The principle of equal treatment without regard to race is one that is close to my heart. Accordingly, one of my favorite books on a legal subject is Andrew Kull’s The Color-Blind Constitution. The book is full of surprises. For example, Kull devotes two chapters to the separate but equal doctrine approved by the Supreme Court in the 1896 case of Plessy v. Ferguson. The case represents the bygone era of Jim Crow, yet at the outset of his discussion of the case Professor Kull makes this astounding observation: “The majority opinion in Plessy makes a comfortable target, and it is routinely vilified. But in its broad holding, as opposed to its particular application, Plessy has never been overruled, even by implication. On the contrary, it announced what has remained ever since the stated view of a majority of the Supreme Court as to the constitutionality of laws that classify by race.”
The principle of equal treatment was adopted as the law of the land in the great civil rights legislation of 1964 and 1965, or so we foolishly thought at the time. It may even have been the law for a minute or two. Then the federal government began building the whole edifice of affirmative action and racial preferences that we live with today and that has been addressed by the Supreme Court in a number of important cases. Certainly insofar as higher education is concerned, the affirmative action regime and the treatment of students based on the color of their skin are entrenched more deeply than ever under the shibboleth of “diversity.”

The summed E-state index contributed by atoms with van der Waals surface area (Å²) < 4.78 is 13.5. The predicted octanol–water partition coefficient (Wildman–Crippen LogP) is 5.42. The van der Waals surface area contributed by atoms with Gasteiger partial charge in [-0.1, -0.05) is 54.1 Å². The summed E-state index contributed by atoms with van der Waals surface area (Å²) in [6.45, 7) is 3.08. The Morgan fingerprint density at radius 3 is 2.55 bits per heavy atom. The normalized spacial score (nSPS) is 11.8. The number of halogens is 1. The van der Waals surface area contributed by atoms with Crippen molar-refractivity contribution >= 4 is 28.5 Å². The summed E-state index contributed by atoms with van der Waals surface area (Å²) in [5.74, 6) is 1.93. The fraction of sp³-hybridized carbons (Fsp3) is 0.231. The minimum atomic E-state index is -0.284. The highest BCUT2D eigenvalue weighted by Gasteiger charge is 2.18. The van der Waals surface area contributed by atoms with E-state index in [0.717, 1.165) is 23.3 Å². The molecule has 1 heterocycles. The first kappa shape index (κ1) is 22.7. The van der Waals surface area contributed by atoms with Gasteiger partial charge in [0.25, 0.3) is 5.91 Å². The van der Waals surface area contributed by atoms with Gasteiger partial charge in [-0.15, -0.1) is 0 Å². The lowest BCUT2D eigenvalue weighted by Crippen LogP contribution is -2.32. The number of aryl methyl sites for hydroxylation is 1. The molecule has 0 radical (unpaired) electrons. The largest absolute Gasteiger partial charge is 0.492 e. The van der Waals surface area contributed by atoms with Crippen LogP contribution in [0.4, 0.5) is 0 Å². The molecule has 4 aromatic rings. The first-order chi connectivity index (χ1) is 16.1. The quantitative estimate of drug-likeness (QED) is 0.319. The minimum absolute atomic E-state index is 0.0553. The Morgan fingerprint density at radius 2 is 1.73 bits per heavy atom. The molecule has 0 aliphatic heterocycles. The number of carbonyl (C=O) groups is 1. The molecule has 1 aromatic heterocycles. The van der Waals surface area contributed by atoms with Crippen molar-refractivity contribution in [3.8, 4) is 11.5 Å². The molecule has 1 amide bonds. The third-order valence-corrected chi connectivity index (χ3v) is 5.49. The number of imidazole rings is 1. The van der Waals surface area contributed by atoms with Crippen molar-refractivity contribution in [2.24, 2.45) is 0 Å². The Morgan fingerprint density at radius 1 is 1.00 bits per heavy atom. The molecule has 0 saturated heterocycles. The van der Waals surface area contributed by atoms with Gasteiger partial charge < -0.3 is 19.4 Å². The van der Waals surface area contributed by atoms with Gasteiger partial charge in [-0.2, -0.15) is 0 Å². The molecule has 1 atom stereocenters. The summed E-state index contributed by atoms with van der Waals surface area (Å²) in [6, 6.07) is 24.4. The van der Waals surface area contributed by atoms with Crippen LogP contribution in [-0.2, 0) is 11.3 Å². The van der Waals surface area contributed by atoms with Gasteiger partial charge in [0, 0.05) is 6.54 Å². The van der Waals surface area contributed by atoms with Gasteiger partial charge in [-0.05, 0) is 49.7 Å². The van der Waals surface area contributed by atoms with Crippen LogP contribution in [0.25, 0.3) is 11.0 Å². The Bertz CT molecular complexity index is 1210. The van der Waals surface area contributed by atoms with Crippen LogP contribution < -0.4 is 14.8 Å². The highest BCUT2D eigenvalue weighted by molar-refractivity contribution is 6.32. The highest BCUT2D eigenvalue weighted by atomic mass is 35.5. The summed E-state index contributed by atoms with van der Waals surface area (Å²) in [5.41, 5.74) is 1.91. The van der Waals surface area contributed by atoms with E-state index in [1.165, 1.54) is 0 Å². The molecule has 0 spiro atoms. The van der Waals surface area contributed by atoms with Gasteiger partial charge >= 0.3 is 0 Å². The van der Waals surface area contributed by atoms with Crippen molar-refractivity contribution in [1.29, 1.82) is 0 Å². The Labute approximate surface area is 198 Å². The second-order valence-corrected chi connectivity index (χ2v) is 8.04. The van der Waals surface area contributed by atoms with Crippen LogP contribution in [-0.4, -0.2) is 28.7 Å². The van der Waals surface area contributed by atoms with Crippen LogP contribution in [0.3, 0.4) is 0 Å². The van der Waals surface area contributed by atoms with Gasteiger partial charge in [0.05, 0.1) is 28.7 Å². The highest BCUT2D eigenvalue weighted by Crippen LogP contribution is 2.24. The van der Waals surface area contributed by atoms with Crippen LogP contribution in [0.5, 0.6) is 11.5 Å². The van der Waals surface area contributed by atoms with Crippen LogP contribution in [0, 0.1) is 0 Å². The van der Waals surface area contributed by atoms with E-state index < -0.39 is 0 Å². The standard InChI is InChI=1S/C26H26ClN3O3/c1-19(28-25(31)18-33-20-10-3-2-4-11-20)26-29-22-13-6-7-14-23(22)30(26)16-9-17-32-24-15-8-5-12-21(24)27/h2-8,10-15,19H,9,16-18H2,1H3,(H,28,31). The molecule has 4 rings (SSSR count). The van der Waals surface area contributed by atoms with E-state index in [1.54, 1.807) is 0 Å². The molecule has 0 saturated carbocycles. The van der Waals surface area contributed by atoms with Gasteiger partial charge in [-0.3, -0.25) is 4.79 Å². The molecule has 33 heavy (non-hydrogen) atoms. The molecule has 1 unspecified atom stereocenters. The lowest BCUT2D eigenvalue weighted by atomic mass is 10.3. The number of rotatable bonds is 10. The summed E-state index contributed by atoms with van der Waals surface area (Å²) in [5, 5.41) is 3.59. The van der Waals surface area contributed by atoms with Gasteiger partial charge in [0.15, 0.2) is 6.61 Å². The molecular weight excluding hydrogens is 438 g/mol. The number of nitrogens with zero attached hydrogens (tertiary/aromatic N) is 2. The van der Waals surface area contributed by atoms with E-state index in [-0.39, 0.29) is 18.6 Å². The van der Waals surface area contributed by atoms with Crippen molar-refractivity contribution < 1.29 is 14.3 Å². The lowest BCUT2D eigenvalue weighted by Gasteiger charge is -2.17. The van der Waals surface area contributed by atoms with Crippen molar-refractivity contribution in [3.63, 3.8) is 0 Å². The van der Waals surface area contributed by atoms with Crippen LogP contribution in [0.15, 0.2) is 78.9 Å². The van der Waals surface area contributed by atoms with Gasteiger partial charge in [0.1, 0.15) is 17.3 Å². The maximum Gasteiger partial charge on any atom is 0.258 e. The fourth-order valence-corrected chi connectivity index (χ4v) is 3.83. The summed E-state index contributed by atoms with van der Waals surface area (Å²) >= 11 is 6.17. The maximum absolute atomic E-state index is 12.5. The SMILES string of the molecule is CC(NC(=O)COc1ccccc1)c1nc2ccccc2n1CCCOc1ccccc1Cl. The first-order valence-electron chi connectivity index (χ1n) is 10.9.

The lawsuit brought by Asian-American students handicapped by Harvard’s practice of affirmative action brings the practice of affirmative action back into the news. There is a shame attached to the practice involving offenses against both its victims and its beneficiaries. These offenses must be covered in lies and mystification such as Harvard President Drew Gilpin Faust brings to the defense.
The Harvard case has elicited two commentaries that contribute to our understanding of what it’s all about. Wesley Yang’s New York Times column states the victims’ side of the offense while John McWhorter’s American Interest essay states the beneficiaries’ side. McWhorter’s essay is the most biting of its kind that I have ever seen.
These compelling contributions challenge a deeply embedded practice that belies first principles. One of the lessons of Kull’s great book is that the Supreme Court wants to retain for the judiciary the discretion and authority to approve varieties of racial discrimination. The ideal of the color-blind Constitution remains permanently on the horizon. To paraphrase George Wallace, affirmative action today, affirmative action tomorrow, affirmative action forever.